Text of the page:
Mike Shedlock, Mish's Global Economic Trend Analysis
The last US equity downturn was interrupted by the biggest liquidity experiment the world has ever seen with Japan, China, and the US all taking part.

Eric Sprott, Sprott Asset Management
It goes without saying that it has been of no small concern to the central banks that commodities have had a spectacular run in the first four and a half months of the year. Clearly, the central banks could not let this state of affairs continue while at the same time claiming that inflation was under control.

By mid-May, the housing market was clearly in decline and interest rates were rising across the yield curve. The financial markets and the economy were being threatened. Inflation had to be stopped in its tracks, come hell or high water. In many ways it was a desperate move - a gambit. They had to reign in liquidity (or at least appear to do so) and talk tough on inflation. They knew full well that such a move would bring down global equity markets as well. But the stock markets were likely doomed regardless. Better that they come down when commodities, and particularly gold, are coming down as well, than to have a broad market crash while gold continues to soar. The central banks wanted to preemptively discredit gold as the "flight to safety" investment vehicle. They wanted to ensure that gold won't be the place to hide when global liquidity takes it on the chin and forces asset prices down. That was the move envisioned, not just by the Federal Reserve, but by central banks around the world. The central banks conspired to raise rates in tandem, some unexpectedly.

Recently we've seen the European Central Bank, India, South Korea, South Africa, Turkey, Denmark, Thailand, and Switzerland all raise interest rates within days of each other. Japan proclaimed the imminent end of "quantitative easing" and the Yen carry trade. Then came the tough talk on inflation by the world's central bankers. It was a mass chorus: a newfound vigilance on inflation - it must be quelled at all cost. The primary target: gold. Gold took the brunt of the central banks' attack.

The price of gold is the outwardly public manifestation of inflation. By bringing down gold it was hoped that other commodities would be taken down as well, thus easing inflationary fears. But therein lies the Achilles Heel of the central banks, and what will ultimately prove their gambit to be unsound. Under a fiat currency system, the central banks are the undisputed masters of paper but they are rather impotent when it comes to controlling the market for "real" things. As such, there is little they can do to manipulate the markets for things like oil and copper - the markets for these commodities are just too big. So the game plan was simple: hammer gold and cause a selling panic in all commodities.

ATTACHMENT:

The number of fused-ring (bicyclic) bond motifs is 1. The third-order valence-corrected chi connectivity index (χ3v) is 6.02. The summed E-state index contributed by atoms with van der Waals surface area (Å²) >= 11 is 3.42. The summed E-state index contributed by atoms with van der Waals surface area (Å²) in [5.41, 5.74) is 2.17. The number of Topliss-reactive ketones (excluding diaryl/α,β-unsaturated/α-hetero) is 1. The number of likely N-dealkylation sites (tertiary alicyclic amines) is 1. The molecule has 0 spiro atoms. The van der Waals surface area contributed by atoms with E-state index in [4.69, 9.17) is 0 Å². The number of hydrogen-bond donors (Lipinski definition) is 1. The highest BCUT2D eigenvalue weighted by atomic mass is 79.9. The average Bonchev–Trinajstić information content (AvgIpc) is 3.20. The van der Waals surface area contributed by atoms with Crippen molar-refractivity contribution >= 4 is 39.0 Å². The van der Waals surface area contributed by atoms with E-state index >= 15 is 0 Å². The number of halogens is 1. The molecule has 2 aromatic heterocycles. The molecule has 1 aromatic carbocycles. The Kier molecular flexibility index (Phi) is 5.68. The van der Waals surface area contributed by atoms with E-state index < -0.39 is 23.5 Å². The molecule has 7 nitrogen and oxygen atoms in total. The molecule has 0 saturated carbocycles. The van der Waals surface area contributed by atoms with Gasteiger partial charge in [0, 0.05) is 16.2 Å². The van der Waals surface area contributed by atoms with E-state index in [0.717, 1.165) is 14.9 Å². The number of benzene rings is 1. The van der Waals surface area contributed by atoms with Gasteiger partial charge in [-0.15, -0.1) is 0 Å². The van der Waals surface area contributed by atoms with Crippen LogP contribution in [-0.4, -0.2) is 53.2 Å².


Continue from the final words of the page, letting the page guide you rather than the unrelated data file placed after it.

...Nothing has changed regarding our view on inflation. The economic policies of the US, in the form of twin deficits and reliance on asset bubbles for economic growth, have been fundamentally unsound and this is being reflected in the value of the dollar. In spite of recent feather pluming on inflation, we do not believe that central bankers are serious about pulling the reins on inflation at any cost. They may talk the talk, but when push comes to shove they won't be able to walk the walk. Historically, central bankers have been chronic debasers of money over time. They are addicted to money-induced asset bubbles. Although the central banks don't mind seeing gold and commodity prices crash, history shows that they have a soft spot for equity and housing markets. Nary has a crash ever occurred in these areas without the central banks turning on the spigots. We highly doubt it will be any different this time. Although the correction was a painful one (as it was intended to be), we believe the long term trend for commodities remains intact.

Martin Weiss, Safe Money Report
Yes, there's talk of fighting the inflation. But the reality is that, despite meek attempts to raise interest rates in recent months, the central banks of the world have, so far, demonstrated neither the political mandate nor the personal courage to do much to stop it.

Can This Inflation Continue Forever? Absolutely not. At some point in the not-too-distant future, this explosion -- in population, consumption, and the exhaustion of scarce resources -- will inevitably collide with limits to growth. Brazil, China, India, the United States and most of the world's economies will reach a breaking point beyond which further acceleration is virtually impossible. Prices will be so high, and incomes so low, that the demand for goods will plunge. Governments will fall. Economies will collapse. That's when you will see the other side of the parabolic growth curve. That's when you will see deflation.